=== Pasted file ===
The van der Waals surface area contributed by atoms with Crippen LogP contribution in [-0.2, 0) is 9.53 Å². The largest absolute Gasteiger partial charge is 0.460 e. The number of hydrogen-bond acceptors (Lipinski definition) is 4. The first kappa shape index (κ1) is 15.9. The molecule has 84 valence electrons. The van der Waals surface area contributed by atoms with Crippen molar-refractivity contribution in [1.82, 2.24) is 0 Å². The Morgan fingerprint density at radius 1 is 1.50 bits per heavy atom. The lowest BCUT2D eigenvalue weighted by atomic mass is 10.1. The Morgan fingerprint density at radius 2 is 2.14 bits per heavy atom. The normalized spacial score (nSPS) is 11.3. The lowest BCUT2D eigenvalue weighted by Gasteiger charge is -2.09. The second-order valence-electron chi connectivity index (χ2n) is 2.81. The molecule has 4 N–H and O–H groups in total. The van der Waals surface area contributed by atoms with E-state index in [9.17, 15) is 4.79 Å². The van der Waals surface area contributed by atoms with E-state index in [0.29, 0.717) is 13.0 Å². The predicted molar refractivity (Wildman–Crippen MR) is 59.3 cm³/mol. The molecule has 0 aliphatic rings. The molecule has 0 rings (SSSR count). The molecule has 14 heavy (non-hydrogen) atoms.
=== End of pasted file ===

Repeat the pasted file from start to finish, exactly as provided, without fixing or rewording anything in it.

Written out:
The van der Waals surface area contributed by atoms with Crippen LogP contribution in [-0.2, 0) is 9.53 Å². The largest absolute Gasteiger partial charge is 0.460 e. The number of hydrogen-bond acceptors (Lipinski definition) is 4. The first kappa shape index (κ1) is 15.9. The molecule has 84 valence electrons. The van der Waals surface area contributed by atoms with Crippen molar-refractivity contribution in [1.82, 2.24) is 0 Å². The Morgan fingerprint density at radius 1 is 1.50 bits per heavy atom. The lowest BCUT2D eigenvalue weighted by atomic mass is 10.1. The Morgan fingerprint density at radius 2 is 2.14 bits per heavy atom. The normalized spacial score (nSPS) is 11.3. The lowest BCUT2D eigenvalue weighted by Gasteiger charge is -2.09. The second-order valence-electron chi connectivity index (χ2n) is 2.81. The molecule has 4 N–H and O–H groups in total. The van der Waals surface area contributed by atoms with E-state index in [9.17, 15) is 4.79 Å². The van der Waals surface area contributed by atoms with E-state index in [0.29, 0.717) is 13.0 Å². The predicted molar refractivity (Wildman–Crippen MR) is 59.3 cm³/mol. The molecule has 0 aliphatic rings. The molecule has 0 rings (SSSR count). The molecule has 14 heavy (non-hydrogen) atoms.